Like the soundtrack to a helium lounge or some terrible moist, mid-21st century juke joint, Idol Omen straddles the line between a creepy dirge and tacky decadence.
Album Name: Idol Omen
Artist Name: Glass Ghost
Label: Western Vinyl
US Release Date: 2009-10-27
UK Release Date: 2009-10-27
The Brooklyn-based duo’s dull patterns and tattered collages are dingy and disturbing. Something immediately strikes me as off. Maybe it’s the falsetto echo of vocals, or the rambling melodies that track through the album. In the end, the album sounds like the makings of a bad trip. The eight tracks feel like watching old wallpaper peel off the back wall of your favorite pitch black den of vice at 3 PM on a Monday, only to reveal more layers of kitschy patterns and long forgotten times. Haunting, terrifying, and vaguely off-putting, Idol Omen seems malign and difficult to comprehend.
When I say I thought I was having a stroke while I listened to this album, I don’t mean it as a detractor. In fact, the decision to give in to the tilt-o-whirl of jarring keys, aneurism vocals, and trash can beats was one of the wisest I could have made. Nevertheless, somewhere between the melodic counterparts “Time Saving Trick” and “Mechanical Life” that open the album, I couldn’t shake the feeling that Idol Omen was intended as a disturbing counter-statement to the clean lines and bouncy captivity of pop electronica.
Keyboard-heavy and mixed with the jungle patterns of complex sleety electronica, the album sounds more and more like the pale, dull-faced mannequin that stares off-kilter out of the CD jacket. Even the relatively chipper “The Same” lapses into a catatonic emotional void. As I listen for the first time, I begin to suspect the album orbits on the axis of emotional detachment. Like a burlesque anthem for the Oxycontin age, it is filled with a distant anticipation for a climax that will never arrive. It seems intent on all manner of sonic stimulation that achieve a collective malaise of disinterest.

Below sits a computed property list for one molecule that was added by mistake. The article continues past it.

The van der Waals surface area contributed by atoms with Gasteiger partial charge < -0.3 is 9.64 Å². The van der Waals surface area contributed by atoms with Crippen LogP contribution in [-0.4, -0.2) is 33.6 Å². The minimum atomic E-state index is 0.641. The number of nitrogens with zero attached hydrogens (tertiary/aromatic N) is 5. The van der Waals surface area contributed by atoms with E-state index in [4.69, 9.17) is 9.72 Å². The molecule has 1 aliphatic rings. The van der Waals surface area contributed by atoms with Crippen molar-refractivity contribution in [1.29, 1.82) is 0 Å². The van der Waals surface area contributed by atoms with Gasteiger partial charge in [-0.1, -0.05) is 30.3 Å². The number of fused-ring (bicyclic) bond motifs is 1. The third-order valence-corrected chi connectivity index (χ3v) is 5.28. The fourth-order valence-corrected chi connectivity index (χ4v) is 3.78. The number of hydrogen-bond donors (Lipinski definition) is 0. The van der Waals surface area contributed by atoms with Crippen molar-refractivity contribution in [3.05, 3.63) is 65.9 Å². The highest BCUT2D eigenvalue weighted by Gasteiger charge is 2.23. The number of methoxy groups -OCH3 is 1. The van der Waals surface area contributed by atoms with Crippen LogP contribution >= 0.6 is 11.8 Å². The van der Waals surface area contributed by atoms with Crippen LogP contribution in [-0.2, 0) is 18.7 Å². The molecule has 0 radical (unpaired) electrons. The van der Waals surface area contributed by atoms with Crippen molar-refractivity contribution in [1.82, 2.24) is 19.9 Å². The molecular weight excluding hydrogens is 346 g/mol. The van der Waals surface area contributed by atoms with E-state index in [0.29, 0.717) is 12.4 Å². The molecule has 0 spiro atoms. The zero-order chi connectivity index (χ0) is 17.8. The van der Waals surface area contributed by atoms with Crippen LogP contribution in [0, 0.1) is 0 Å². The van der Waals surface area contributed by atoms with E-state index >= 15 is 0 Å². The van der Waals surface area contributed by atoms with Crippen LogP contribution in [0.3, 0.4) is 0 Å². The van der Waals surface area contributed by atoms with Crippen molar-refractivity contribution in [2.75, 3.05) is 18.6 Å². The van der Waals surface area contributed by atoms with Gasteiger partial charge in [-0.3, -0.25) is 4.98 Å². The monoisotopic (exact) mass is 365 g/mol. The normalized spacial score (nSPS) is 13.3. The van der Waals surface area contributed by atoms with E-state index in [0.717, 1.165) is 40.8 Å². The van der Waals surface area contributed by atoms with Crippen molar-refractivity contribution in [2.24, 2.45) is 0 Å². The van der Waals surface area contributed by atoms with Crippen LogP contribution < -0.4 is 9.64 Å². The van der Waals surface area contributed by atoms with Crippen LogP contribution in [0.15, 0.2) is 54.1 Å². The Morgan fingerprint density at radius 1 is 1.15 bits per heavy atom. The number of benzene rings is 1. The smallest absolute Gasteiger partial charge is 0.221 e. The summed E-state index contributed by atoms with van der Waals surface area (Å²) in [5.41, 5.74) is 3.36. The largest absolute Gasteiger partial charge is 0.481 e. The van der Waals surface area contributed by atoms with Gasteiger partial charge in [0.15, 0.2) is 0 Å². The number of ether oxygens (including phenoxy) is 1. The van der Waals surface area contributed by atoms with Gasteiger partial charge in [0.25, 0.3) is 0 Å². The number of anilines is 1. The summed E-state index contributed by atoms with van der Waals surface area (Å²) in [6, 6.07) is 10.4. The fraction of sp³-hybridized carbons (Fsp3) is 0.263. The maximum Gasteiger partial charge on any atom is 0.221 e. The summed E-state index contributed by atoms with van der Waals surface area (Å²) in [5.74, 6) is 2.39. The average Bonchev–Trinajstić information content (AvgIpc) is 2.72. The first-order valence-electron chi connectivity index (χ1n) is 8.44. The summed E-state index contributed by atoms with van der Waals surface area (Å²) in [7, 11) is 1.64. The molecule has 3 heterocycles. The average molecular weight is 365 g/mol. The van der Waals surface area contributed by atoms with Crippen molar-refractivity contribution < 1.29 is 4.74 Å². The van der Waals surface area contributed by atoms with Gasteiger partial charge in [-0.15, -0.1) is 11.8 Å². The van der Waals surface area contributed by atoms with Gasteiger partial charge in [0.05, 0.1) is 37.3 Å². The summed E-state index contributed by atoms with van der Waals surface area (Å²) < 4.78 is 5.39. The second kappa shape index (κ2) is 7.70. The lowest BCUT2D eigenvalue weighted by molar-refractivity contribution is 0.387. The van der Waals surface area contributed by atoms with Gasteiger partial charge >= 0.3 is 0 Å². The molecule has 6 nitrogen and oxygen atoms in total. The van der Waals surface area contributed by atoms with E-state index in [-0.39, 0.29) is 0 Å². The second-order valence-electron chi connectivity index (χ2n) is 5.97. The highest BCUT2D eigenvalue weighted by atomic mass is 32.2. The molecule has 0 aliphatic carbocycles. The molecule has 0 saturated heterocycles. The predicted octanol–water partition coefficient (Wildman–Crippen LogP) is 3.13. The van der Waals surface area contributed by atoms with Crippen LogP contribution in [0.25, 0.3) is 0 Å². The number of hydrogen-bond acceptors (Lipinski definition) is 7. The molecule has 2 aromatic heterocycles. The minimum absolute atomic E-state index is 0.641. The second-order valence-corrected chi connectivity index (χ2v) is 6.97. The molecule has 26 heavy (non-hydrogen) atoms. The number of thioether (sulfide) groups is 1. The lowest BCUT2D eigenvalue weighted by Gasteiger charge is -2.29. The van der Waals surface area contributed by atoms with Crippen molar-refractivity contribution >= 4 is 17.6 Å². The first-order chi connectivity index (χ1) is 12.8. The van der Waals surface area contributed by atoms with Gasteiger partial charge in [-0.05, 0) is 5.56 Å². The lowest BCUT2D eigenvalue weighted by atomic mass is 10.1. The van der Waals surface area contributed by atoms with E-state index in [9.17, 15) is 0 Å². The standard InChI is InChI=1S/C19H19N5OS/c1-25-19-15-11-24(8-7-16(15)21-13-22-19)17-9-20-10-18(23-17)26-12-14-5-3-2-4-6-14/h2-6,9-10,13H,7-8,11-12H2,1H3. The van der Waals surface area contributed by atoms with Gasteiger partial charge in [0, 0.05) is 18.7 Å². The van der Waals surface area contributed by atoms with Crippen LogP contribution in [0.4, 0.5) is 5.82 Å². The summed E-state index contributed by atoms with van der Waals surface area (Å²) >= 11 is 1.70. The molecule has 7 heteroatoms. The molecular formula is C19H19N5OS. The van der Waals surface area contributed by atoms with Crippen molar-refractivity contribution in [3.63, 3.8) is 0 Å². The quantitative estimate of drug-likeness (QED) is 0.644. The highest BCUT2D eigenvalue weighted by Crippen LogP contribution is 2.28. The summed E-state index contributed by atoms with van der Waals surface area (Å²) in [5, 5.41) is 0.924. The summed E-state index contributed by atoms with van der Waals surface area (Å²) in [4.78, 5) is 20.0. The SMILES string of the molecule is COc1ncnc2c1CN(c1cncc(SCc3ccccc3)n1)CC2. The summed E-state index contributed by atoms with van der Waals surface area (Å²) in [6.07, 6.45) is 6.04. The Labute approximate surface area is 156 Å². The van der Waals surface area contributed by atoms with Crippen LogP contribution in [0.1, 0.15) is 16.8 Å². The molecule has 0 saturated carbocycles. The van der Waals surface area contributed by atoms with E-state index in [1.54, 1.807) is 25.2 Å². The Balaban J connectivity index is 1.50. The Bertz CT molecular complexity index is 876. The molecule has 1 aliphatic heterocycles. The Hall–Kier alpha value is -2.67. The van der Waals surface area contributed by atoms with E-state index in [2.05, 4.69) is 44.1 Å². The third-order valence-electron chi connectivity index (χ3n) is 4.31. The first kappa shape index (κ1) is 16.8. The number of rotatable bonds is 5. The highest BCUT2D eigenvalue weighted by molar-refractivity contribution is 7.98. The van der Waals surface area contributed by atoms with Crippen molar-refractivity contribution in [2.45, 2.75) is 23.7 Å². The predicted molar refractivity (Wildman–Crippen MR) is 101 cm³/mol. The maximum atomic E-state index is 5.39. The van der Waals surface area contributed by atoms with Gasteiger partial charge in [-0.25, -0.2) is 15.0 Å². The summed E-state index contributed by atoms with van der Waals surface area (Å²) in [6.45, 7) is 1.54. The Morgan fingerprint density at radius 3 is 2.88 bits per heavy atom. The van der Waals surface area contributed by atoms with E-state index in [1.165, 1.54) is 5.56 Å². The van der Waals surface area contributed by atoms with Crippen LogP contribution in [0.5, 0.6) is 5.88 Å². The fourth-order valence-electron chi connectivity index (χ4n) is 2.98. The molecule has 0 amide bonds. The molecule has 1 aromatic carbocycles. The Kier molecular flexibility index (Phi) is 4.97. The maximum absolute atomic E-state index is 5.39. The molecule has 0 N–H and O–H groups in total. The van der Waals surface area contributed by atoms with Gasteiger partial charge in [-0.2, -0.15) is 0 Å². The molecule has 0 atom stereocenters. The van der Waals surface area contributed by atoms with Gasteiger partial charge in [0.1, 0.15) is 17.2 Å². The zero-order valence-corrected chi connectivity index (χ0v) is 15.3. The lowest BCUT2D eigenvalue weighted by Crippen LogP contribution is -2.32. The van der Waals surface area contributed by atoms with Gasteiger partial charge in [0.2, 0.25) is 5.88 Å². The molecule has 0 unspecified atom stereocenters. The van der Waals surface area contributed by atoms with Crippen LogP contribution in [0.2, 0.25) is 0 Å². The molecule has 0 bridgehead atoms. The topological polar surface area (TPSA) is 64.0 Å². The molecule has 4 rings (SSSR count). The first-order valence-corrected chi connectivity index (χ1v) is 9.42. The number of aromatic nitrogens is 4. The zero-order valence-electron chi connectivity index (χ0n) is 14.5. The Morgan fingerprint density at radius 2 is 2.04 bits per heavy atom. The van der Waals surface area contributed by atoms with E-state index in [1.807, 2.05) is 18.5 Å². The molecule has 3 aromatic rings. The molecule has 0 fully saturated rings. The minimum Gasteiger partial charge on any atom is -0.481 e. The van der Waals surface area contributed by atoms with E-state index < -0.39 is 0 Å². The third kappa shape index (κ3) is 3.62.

Eliot Krimsky. The mastermind behind Glass Ghosts -- Keyboardist, collaborator, and vocalist -- seems the keystone in the band’s equation of apathy rock. His sleepy and high bent vocals fail to belie any emotion. Like the narration to a terrible fever dream, he is robotic, unsympathetic, and ever-present in melodic phrases that repeat with nightmarish frequency. 3,000 miles away, and I can feel him staring at me with glazed over eyes. His words are creepy in their inhuman timbre and range. I am at track 5, the sympathetic emotionally cathartic “Like A Diamond”, and I can begin to feel him worming beneath my skin.
“Violence”. When I see the curious title for track 6, I am initially hopeful. The comparably punchy beat on the track is vaguely reminiscent of the kind of violence I am accustomed to. Instead, the song takes a blithe stance on the inevitability and importance of violence in our social organism, and echoes with a dull resignation for the process. At nearly two and a half minutes, the song is short and its pixie dust crescendo leaves me hungry for more.
I begin to wonder what Krimsky and drummer Mike Johnson are like angry. Stomping and huffing with a pointed indignance, they resolve to make music that changes the world. They stand excitedly on the furniture in the room, stark raving mad, before settling back down in their previous positions and lighting two American Spirits.
I half expect the album to climax with a wild shriek or the rattling of a pill bottle. Instead, I am treated to “What I’ve Seen” and the creatively titled “Ending”. What ensues is the mellow no man’s land that has occupied the previous 20 minutes of my ear space. Intriguing sounds and vocals and drums and wild orgies of sensation blur together in a thick, lukewarm stew of Brooklyn attitude.